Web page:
Netanyahu defends decision to bar Tlaib, Omar entry to Israel

Israeli Prime Minister Benjamin NetanyahuBenjamin (Bibi) NetanyahuMORE on Thursday defended his country's decision to deny Reps. Rashida TlaibRashida Harbi TlaibSanders seeks spark from Ocasio-Cortez at Queens rally Biden endorsed by former Connecticut senator, 51 Massachusetts leaders Ocasio-Cortez mourns Cummings: 'A devastating loss for our country' MORE (D-Mich.) and Ilhan OmarIlhan OmarSanders seeks spark from Ocasio-Cortez at Queens rally Biden endorsed by former Connecticut senator, 51 Massachusetts leaders Omar calls Trump hosting G-7 at Doral 'disturbing' MORE (D-Minn.) entry into the country because of past comments about the territory.

“As a vibrant and free democracy, Israel is open to any critic and criticism, with one exception: Israel’s law prohibits the entry of people who call and operate to boycott Israel, as is the case with other democracies that prevent the entry of people whose perception harms the country," he said in a statement posted to his official Facebook page.

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"Congresswomen Tlaib and Omar are leading activists in promoting boycott legislation against Israel in the US Congress.

“The two-member congressional visitation plan shows that their intent is to hurt Israel and increase its unrest against it,” he added, citing the fact that two lawmakers called their visit destination Palestine rather than Israel.

Netanyahu noted that Tlaib may be granted entry into the territory to visit her Palestinian grandmother in the West Bank.

"However, if Congresswoman Tlaib filed a humanitarian request to meet her family members, subject to a commitment that she would not act to promote the boycotts against Israel, the interior minister announced he would consider this request," he said in the statement.

The decision to block the first two Muslim women elected to Congress was announced moments after President Trump tweeted that it would show "great weakness" for Israel to allow the pair into the country, calling them a “disgrace.”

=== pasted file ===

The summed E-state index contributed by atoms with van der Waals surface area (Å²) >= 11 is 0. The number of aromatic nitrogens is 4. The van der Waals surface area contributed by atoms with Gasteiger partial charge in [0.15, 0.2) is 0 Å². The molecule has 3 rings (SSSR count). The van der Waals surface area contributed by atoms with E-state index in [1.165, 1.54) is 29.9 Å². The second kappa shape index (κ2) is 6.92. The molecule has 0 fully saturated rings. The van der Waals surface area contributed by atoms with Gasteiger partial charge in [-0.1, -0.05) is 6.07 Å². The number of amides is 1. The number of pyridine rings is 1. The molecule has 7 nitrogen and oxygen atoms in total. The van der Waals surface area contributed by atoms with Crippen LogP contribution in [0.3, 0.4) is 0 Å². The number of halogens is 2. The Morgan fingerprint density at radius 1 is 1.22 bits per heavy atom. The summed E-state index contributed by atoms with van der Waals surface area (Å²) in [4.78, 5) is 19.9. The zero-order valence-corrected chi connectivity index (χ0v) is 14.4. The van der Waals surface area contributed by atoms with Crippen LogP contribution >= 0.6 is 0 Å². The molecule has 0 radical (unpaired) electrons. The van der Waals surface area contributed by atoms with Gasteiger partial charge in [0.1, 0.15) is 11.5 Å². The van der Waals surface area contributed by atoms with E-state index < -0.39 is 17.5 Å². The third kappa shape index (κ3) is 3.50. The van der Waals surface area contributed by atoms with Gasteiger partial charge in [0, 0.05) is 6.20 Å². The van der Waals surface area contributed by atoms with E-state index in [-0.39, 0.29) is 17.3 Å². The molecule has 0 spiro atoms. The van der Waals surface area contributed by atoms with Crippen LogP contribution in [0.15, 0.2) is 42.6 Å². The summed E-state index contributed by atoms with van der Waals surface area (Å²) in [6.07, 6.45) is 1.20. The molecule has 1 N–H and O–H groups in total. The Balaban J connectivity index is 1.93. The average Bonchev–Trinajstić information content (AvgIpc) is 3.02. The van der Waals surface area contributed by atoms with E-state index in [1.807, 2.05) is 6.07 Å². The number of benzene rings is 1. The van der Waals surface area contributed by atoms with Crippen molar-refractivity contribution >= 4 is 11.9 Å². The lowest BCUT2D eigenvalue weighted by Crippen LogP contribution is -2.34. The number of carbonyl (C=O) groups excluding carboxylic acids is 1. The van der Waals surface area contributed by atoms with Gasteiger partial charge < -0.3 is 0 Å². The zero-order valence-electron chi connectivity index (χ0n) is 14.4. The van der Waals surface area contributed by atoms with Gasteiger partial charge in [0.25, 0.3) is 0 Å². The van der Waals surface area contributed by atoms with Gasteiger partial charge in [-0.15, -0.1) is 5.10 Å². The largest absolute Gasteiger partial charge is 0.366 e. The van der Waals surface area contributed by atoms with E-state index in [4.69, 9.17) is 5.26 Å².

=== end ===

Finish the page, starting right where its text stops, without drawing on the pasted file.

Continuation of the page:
Encouraging a foreign ally to deny entry to two elected U.S. officials marked a significant escalation from his past criticism of the two progressive lawmakers — and break with diplomatic norms.

It's unclear whether the decision by Israeli officials was affected by Trump’s tweet. News of the decision came roughly an hour after Trump tweeted.

Tlaib and Omar have been vocal advocates of Palestinian rights and backed the movement to boycott Israel. They were both among the 16 Democrats to vote against a bill to oppose the boycott, divestment and sanctions (BDS) movement in July. The legislation passed the House easily.

Netanyahu praised the passage of that bill at the time, saying “it is right and it is helpful.”

The BDS movement is focused on pressing Israel on human rights issues in its conflict with Palestinians.

The two were scheduled to visit between Aug. 18-22 and planned to visit the site in Jerusalem known as the Temple Mount to Jewish people and as the Haram al-Sharif to Muslims.

The decision to block the first-year lawmakers has been met with near universal condemnation from party leaders on both sides of the aisle, despite Trump calling for the move.